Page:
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POTENCY OF MILKS FORTIFIED WITH RESPECT TO ANTIRACHITIC PROPERTIES:  CLINICAL TESTS AND A PROPOSED METHOD OF PROCEDURE

MARTHA M. ELIOT, M.D.; GROVER F. POWERS, M.D.
JAMA. 1934;102(22):1823-1824. doi:10.1001/jama.1934.02750220001001.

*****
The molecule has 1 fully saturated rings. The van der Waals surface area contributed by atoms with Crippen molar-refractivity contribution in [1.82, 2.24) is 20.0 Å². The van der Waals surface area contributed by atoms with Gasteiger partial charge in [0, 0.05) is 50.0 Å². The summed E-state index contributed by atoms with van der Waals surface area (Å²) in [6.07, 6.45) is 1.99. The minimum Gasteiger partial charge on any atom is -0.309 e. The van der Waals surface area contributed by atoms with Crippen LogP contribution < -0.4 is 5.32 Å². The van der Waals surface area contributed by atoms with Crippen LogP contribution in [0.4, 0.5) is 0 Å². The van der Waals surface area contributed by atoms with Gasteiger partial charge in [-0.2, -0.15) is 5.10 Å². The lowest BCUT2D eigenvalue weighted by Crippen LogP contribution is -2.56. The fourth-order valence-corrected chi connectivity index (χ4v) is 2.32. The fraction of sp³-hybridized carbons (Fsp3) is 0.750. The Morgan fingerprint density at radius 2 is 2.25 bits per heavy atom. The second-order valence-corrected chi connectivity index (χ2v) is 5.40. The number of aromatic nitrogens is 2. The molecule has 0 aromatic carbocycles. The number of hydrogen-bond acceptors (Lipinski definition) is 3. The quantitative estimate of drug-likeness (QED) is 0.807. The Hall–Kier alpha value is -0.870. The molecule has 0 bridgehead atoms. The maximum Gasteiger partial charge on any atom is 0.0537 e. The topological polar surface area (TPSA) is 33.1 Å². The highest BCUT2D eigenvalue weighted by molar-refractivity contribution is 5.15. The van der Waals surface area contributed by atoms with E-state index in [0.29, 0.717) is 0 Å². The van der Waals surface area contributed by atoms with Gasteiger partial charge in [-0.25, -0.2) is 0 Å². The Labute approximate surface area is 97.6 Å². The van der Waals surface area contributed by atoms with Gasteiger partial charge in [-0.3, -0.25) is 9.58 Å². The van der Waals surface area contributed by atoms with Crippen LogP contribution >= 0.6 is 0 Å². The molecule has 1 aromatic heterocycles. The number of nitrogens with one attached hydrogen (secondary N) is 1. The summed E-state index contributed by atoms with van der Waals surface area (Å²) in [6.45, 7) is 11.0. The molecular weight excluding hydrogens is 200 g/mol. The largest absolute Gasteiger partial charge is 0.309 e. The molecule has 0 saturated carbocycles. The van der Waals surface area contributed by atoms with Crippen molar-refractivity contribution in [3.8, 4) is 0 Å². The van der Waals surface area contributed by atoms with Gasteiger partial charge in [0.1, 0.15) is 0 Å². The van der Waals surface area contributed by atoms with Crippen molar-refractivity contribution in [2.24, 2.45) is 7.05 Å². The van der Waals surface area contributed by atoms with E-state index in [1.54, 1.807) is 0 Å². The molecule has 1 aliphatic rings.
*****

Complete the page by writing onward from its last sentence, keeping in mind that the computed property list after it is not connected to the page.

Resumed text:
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During the past few years there has been developing increasing pressure from various sources to "fortify" natural foods in one way or another, but notably with certain vitamins and mineral salts. There are many aspects of this subject which require the most careful consideration of physicians, nutritionists, health officers and manufacturers of food products, but it is certainly true that, before commercial interests enter largely into this field, many more carefully controlled clinical studies should be made than are now available. It needs to be widely recognized that while the fundamental facts in respect to the rôle of the vitamins and mineral salts in nutrition have been established largely by the use of experimental animals, the accurate application of these facts to man must be determined by clinical studies.1 Furthermore, it is imperative that an adequate and uniform procedure in investigation be adopted in each field of study by those

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